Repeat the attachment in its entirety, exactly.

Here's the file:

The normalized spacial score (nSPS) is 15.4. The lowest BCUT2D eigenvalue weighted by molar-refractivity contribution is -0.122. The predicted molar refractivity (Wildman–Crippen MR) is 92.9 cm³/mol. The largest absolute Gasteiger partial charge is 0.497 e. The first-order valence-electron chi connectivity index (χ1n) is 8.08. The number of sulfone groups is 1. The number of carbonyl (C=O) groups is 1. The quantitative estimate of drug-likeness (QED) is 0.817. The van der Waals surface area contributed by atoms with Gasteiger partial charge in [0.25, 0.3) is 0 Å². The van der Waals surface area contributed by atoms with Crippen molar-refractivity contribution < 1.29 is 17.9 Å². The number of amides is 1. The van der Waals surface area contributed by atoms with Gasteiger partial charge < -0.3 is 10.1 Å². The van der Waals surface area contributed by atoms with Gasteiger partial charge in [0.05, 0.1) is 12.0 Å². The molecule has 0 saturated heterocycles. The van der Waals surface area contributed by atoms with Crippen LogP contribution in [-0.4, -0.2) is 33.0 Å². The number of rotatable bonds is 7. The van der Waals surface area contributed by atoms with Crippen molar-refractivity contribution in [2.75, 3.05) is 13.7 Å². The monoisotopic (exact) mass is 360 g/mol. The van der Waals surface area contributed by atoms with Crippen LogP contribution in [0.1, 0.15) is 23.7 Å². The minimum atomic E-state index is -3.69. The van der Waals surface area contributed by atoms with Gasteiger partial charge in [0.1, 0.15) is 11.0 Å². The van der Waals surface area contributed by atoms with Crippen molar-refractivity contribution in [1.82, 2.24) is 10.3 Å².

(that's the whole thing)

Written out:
The normalized spacial score (nSPS) is 15.4. The lowest BCUT2D eigenvalue weighted by molar-refractivity contribution is -0.122. The predicted molar refractivity (Wildman–Crippen MR) is 92.9 cm³/mol. The largest absolute Gasteiger partial charge is 0.497 e. The first-order valence-electron chi connectivity index (χ1n) is 8.08. The number of sulfone groups is 1. The number of carbonyl (C=O) groups is 1. The quantitative estimate of drug-likeness (QED) is 0.817. The van der Waals surface area contributed by atoms with Gasteiger partial charge in [0.25, 0.3) is 0 Å². The van der Waals surface area contributed by atoms with Crippen molar-refractivity contribution < 1.29 is 17.9 Å². The number of amides is 1. The van der Waals surface area contributed by atoms with Gasteiger partial charge < -0.3 is 10.1 Å². The van der Waals surface area contributed by atoms with Gasteiger partial charge in [0.05, 0.1) is 12.0 Å². The molecule has 0 saturated heterocycles. The van der Waals surface area contributed by atoms with Crippen LogP contribution in [-0.4, -0.2) is 33.0 Å². The number of rotatable bonds is 7. The van der Waals surface area contributed by atoms with Crippen molar-refractivity contribution in [2.75, 3.05) is 13.7 Å². The monoisotopic (exact) mass is 360 g/mol. The van der Waals surface area contributed by atoms with Crippen LogP contribution in [0.1, 0.15) is 23.7 Å². The minimum atomic E-state index is -3.69. The van der Waals surface area contributed by atoms with Gasteiger partial charge in [0.1, 0.15) is 11.0 Å². The van der Waals surface area contributed by atoms with Crippen molar-refractivity contribution in [1.82, 2.24) is 10.3 Å².